From reading the articles about blogging, there are many dangers associated with it.  If you put something on there, it will be on the internet forever.  Another danger is that anyone can see what you put, and that can be a safety concern.  I think most of the concerns were very legitimate because they can all be potentially dangerous.  Another danger not discussed in the articles was the personal harmfulness that can come from a blog.  You might write something that was not intended for a certain person or group of people to see, but they might actually see it and then you are putting yourself in danger.  To practice responsible blogging, just remember that anyone can see what you are doing and it will be in the internet forever.  Rule 1:  Do not write any personal information throughout your blog.  Rule 2:  Blogs should be monitored on a weekly basis.   

Chapter 1: Mass Communication

posted Aug 29, 2011, 6:42 AM by Paige Graham

From reading the first chapter, Mass Communication, I actually learned quite a bit about the amount of things that go into the media.  Media isn't just going to a website and looking something up or watching television.  It ecompasses a lot more.  Over time media has really changed.  Not just what is in the media, but the way the media is spread throughout the world.  I thought the whole section on "Culture and the Evolution of Mass Communications" was pretty interesting.  It really showed how times have changed and how the media has changed with it.  In the early days the only way to receive any type of information was through oral traditions.  Then the writing era began and kind of over-took the whole oral traditions thing.  It was still difficult to really receive any type of information or media though because the only way of spreading it was to send it in the mail on a horse or by foot, so that was a long process.  The next step was the printing revolution.  The printing press made it easier for mass-market innovation.  Now everything that we have is digital and electronic.  We receive information in the blink of an eye just because of all the different types of technologies there are today.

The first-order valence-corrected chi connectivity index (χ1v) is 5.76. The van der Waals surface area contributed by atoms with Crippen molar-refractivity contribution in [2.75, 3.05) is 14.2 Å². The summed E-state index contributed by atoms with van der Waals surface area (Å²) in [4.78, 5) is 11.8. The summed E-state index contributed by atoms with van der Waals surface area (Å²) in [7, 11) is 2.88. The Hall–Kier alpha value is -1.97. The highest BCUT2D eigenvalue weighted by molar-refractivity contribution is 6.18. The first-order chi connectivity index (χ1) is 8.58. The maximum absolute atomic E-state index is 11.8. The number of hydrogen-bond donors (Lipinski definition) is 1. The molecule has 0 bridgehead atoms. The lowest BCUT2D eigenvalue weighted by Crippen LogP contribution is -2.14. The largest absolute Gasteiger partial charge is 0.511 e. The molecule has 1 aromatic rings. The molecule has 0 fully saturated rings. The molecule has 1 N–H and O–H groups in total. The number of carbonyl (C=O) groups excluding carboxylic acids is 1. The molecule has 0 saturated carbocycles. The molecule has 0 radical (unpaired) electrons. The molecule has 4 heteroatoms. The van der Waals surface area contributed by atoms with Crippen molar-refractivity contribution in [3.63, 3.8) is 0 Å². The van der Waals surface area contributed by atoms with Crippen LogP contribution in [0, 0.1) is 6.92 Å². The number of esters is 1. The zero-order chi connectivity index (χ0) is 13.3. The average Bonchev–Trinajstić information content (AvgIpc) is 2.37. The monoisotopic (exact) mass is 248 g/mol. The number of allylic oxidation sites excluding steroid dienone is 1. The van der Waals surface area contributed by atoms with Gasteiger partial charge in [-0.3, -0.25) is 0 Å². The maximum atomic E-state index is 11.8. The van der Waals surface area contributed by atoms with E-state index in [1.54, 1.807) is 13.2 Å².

I didn't really understand the different models of communication.  It seemed really confusing to me.  I kind of understood where they were getting the things, but it just did not make sense to me as a whole.  Between the skyscraper model and the map model, I prefer the skyscraper model.  Between the two, it was easier to understand the skyscraper model because it went a long with things that I knew and understood prior to reading this.  The map model was just confusing to me and I really did not like it.  
I enjoyed the section where it talked about "The Power of Media in Everyday Life."  It really showed you just how much media impacts everyone on a day-to-day basis.  It talks about how controversial the media really is now because of all of the ways we can receive information and how quickly it can come.  Some people talked about how they were critical of the quality of contemporary culture and the amount of information now available.  I can really see how that makes sense.  Most people spend way to much time watching television and on the internet, and it is generally not for the news.  Most people, including myself, watch television for the entertainment purpose.  Jersey Shore is obviously a hit and The Real Housewives just because of the "reality."  I do not really consider most of those shows reality, because it is nothing what everyday life really is.  Most of the shows are just a bunch of trashy people who want to be on television.  Most people, again including myself, do not use the internet for the news factor either.  I basically use it just for social networking.  Occassionally, like right now, I use it for school and my classwork, but I would rather be on Twitter or Facebook.  Most poeople are very guilty of being sucked into the world of social networking and do not use the internet for learning purposes.  
Overall, I liked the whole first chapter just because it kind of enlightened me on all of what goes into the media.  It was really beneficial because I learned a lot, but it also shows how much media is a part of everyday life.  Media is a good thing, but it is also a bad thing when we use it solely for entertainment purposes and not educational purposes.